|Photograph: Tamil Guardian|
United and coordinated action between the homeland and Tamil diaspora is needed to achieve the Tamil nation’s aspirations of redeveloping the North-East, seeking justice for genocide and finding a political solution based on the Thimphu principles, said the Chief Minister of the Northern Province during a visit to the UK last week.
A full English translation of his statement made on Friday can be read here.
Addressing a full auditorium at the annual lecture of the International Association of Tamil journalists (IATAJ), CV Wigneswaran said,
“Offering the humanitarian support to rebuild our land is a short term goal. For this your support is needed. Ensuring justice for the genocide that was committed is a medium term goal – for this too your support is needed. Finding a political solution based on the Thimbu principles is a long term goal – that too must take place with your support. I end my talk trusting that you will give your understanding and support for all of us to work together with dedication for this.”
Condemning the failure of Sri Lanka’s new government to address Tamil issues, Mr Wigneswaran said the Northern Province was working to facilitate a mechanism that would allow the diaspora to contribute to the North-East, adding,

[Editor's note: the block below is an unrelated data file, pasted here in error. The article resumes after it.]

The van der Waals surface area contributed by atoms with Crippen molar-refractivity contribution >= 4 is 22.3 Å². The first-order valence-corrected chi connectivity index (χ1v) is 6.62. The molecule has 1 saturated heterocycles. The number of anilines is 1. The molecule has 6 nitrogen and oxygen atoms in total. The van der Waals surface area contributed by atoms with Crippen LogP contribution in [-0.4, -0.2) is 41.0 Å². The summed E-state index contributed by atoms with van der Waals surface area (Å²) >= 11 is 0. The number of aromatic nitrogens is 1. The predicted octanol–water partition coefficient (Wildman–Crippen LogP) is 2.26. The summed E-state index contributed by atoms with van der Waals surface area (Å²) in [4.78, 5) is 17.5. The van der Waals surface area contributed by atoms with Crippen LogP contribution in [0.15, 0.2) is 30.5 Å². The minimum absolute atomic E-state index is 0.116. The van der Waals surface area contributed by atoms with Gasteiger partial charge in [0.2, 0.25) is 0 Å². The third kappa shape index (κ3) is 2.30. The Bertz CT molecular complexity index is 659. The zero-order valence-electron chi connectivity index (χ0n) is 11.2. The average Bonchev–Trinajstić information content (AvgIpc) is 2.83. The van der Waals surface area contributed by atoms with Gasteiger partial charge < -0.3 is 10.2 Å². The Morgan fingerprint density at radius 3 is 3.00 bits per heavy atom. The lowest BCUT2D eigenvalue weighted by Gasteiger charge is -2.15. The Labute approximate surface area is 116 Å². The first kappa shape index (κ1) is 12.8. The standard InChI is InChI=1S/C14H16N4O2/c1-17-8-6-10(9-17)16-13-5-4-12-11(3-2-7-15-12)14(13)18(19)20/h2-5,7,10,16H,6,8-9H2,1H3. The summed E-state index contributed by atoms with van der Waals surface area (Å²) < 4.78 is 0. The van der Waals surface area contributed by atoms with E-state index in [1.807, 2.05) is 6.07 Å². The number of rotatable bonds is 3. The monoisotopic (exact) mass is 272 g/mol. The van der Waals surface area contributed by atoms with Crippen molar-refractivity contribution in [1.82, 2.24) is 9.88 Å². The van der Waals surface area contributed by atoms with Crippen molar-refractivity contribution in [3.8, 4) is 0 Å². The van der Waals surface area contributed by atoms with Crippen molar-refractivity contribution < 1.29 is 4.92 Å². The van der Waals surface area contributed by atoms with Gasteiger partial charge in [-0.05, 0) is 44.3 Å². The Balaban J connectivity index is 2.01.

“Rebuilding our society and our lands by our own people will be paying respect to and offering to those who sacrificed their lives for us. At the same time it will be an answer to those who are destroying our nation.”
Mr Wigneswaran highlighting that several regimes had ignored Tamil sentiment and deceived Tamil politicians, said,
“However, none of the majority government that have till now come to power have given a responsible response to the Tamil struggle. Instead they have been ignoring our demands. Whenever they are at a tight juncture, in order to resolve it, they have called upon Tamil leaders for support. In the end we have been deceived. We need to put a full stop to these acts of deception. We cannot henceforth be a nation that is deceived.”
Reiterating comments made by the previous speaker Dr Suthaharan Nadarajah of the University of SOAS, Mr Wigneswaran, said,